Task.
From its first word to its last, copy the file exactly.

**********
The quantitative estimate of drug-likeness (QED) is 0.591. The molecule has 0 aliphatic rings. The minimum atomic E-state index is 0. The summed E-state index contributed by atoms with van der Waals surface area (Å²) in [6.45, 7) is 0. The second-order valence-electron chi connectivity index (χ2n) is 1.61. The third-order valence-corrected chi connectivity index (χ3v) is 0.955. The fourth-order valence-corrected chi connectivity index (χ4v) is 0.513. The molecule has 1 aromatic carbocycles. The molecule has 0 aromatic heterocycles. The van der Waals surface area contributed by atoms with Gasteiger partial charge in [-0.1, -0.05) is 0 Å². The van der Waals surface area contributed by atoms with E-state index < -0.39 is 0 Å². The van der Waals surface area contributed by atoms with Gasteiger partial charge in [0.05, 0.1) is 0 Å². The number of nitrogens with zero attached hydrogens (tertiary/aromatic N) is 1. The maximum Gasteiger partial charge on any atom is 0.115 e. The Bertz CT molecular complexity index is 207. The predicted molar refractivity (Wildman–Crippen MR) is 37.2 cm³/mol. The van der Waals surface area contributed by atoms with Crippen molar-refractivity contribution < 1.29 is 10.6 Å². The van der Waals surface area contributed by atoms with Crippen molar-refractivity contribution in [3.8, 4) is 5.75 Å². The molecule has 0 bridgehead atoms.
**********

The quantitative estimate of drug-likeness (QED) is 0.591. The molecule has 0 aliphatic rings. The minimum atomic E-state index is 0. The summed E-state index contributed by atoms with van der Waals surface area (Å²) in [6.45, 7) is 0. The second-order valence-electron chi connectivity index (χ2n) is 1.61. The third-order valence-corrected chi connectivity index (χ3v) is 0.955. The fourth-order valence-corrected chi connectivity index (χ4v) is 0.513. The molecule has 1 aromatic carbocycles. The molecule has 0 aromatic heterocycles. The van der Waals surface area contributed by atoms with Gasteiger partial charge in [-0.1, -0.05) is 0 Å². The van der Waals surface area contributed by atoms with E-state index < -0.39 is 0 Å². The van der Waals surface area contributed by atoms with Gasteiger partial charge in [0.05, 0.1) is 0 Å². The number of nitrogens with zero attached hydrogens (tertiary/aromatic N) is 1. The maximum Gasteiger partial charge on any atom is 0.115 e. The Bertz CT molecular complexity index is 207. The predicted molar refractivity (Wildman–Crippen MR) is 37.2 cm³/mol. The van der Waals surface area contributed by atoms with Crippen molar-refractivity contribution < 1.29 is 10.6 Å². The van der Waals surface area contributed by atoms with Crippen molar-refractivity contribution in [3.8, 4) is 5.75 Å². The molecule has 0 bridgehead atoms.